Submitted to: International Geoscience and Remote Sensing Symposium Proceedings
Publication Type: Proceedings
Publication Acceptance Date: 6/15/2003
Publication Date: 7/20/2003
Citation: Daughtry, C.S., Hunt, E.R., Doraiswamy, P.C., McMurtrey, J.E., Russ, A.L. 2003. Remote sensing of crop residue cover and soil tillage intensity. In: Proceedings of 2003 International Geoscience and Remote Sensing Symposium, July 21-25, 2003, Toulouse, France. 2003 CDROM. Interpretive Summary:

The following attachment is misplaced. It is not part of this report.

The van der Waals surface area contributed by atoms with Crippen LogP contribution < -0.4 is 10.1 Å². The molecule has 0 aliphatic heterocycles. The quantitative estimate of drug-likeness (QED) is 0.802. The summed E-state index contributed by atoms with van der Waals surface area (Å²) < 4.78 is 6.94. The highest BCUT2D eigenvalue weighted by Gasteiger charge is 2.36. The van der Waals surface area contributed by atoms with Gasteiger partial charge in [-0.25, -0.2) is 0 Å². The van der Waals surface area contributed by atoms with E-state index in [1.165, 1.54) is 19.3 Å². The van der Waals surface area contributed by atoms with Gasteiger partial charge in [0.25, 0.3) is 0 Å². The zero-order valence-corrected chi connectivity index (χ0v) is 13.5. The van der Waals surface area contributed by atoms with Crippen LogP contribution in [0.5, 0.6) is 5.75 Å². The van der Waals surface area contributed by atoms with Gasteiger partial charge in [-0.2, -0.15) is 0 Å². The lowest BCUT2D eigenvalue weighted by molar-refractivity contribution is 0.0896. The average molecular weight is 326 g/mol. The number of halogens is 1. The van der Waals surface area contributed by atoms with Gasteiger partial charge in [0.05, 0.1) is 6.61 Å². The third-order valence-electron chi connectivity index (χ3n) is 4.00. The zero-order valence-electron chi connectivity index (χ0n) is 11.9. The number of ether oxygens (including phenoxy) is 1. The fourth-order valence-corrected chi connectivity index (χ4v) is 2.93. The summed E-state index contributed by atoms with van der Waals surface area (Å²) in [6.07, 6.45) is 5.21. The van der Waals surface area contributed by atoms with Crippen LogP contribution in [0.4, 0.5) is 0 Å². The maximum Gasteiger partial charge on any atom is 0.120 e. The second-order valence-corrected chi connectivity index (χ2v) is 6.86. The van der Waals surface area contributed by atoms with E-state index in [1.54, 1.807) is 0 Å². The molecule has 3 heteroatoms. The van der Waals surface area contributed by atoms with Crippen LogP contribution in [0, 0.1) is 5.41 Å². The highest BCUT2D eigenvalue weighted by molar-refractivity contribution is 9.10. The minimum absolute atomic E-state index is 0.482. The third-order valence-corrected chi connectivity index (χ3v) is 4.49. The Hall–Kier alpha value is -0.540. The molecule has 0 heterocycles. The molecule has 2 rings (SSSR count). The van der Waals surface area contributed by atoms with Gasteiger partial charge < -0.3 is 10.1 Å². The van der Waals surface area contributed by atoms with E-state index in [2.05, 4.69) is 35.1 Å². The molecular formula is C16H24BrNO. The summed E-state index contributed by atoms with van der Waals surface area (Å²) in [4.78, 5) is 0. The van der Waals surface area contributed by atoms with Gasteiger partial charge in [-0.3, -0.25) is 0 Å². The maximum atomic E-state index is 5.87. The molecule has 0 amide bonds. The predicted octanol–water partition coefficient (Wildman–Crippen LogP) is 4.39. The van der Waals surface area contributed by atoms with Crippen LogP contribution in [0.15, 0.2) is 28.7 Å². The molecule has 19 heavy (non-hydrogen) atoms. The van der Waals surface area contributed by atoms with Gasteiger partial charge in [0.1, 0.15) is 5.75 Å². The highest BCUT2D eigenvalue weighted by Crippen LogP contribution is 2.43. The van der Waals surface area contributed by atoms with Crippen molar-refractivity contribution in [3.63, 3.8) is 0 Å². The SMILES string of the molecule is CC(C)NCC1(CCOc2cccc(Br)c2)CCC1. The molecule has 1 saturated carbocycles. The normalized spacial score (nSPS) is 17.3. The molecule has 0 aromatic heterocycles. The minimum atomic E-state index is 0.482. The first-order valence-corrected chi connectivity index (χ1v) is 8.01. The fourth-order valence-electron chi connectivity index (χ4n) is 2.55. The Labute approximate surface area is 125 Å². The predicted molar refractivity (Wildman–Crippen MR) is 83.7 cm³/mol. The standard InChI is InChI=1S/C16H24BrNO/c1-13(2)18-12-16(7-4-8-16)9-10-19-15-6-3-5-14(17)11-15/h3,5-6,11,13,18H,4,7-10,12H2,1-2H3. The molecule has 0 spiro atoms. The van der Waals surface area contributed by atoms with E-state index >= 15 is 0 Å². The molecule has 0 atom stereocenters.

Technical Abstract: Crop residues on the soil surface reduce soil erosion and affect water infiltration, evaporation, and soil temperatures. Crop residues also influence the flow of nutrients, carbon, water, and energy in agricultural ecosystems. Current methods of measuring crop residue cover are inadequate for monitoring large areas. One promising remote sensing approach for discriminating crop residues from soil is based on a broad absorption band near 2100 nm that appears in plant materials and is absent in most soils. The cellulose absorption index (CAI), which measured the relative depth of this absorption feature, was linearly related to crop residue cover. High-altitude AVIRIS data acquired on 11 May 2000 prior to spring crop planting at the Beltsville Agricultural Research Center in Maryland were analyzed. NDVI was calculated using bands centered at 827 nm and 646 nm and CAI was calculated using bands at 2031, 2101, and 2211 nm. Agricultural fields with low green vegetation cover (low NDVI) were classified into three tillage categories based on crop residue cover determined by CAI. Fields with >30% residue cover were classified as conservation tillage; those with 15-30% residue cover as reduced tillage; and those with <15% residue cover as intensive tillage. The tillage classification agreed with ground observations in corn harvested for grain and tilled fields. Soybean fields and mowed alfalfa fields had low residue cover even with no tillage. Thus, both residue cover and previous crop type are necessary to classify tillage intensity in agricultural fields.